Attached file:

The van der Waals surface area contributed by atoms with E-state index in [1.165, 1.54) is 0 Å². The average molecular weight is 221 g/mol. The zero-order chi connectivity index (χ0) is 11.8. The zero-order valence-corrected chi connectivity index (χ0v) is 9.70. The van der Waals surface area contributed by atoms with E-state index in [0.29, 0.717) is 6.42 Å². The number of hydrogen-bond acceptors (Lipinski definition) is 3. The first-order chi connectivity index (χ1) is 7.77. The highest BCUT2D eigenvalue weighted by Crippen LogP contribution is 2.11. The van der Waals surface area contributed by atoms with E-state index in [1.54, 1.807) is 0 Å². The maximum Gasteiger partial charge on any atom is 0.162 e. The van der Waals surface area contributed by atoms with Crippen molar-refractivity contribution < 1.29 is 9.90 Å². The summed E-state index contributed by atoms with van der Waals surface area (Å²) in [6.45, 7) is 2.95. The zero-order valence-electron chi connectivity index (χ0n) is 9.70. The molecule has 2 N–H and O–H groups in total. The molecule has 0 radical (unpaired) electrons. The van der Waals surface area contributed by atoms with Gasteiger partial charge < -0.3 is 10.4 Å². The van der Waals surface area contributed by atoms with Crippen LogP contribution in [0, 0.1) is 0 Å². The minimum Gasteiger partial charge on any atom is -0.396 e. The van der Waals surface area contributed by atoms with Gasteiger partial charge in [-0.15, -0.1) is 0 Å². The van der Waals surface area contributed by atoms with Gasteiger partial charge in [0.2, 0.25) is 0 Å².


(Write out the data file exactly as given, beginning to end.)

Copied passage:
The van der Waals surface area contributed by atoms with E-state index in [1.165, 1.54) is 0 Å². The average molecular weight is 221 g/mol. The zero-order chi connectivity index (χ0) is 11.8. The zero-order valence-corrected chi connectivity index (χ0v) is 9.70. The van der Waals surface area contributed by atoms with E-state index in [0.29, 0.717) is 6.42 Å². The number of hydrogen-bond acceptors (Lipinski definition) is 3. The first-order chi connectivity index (χ1) is 7.77. The highest BCUT2D eigenvalue weighted by Crippen LogP contribution is 2.11. The van der Waals surface area contributed by atoms with E-state index in [1.54, 1.807) is 0 Å². The maximum Gasteiger partial charge on any atom is 0.162 e. The van der Waals surface area contributed by atoms with Crippen molar-refractivity contribution < 1.29 is 9.90 Å². The summed E-state index contributed by atoms with van der Waals surface area (Å²) in [6.45, 7) is 2.95. The zero-order valence-electron chi connectivity index (χ0n) is 9.70. The molecule has 2 N–H and O–H groups in total. The molecule has 0 radical (unpaired) electrons. The van der Waals surface area contributed by atoms with Gasteiger partial charge < -0.3 is 10.4 Å². The van der Waals surface area contributed by atoms with Crippen LogP contribution in [0, 0.1) is 0 Å². The minimum Gasteiger partial charge on any atom is -0.396 e. The van der Waals surface area contributed by atoms with Gasteiger partial charge in [-0.15, -0.1) is 0 Å². The van der Waals surface area contributed by atoms with Gasteiger partial charge in [0.2, 0.25) is 0 Å².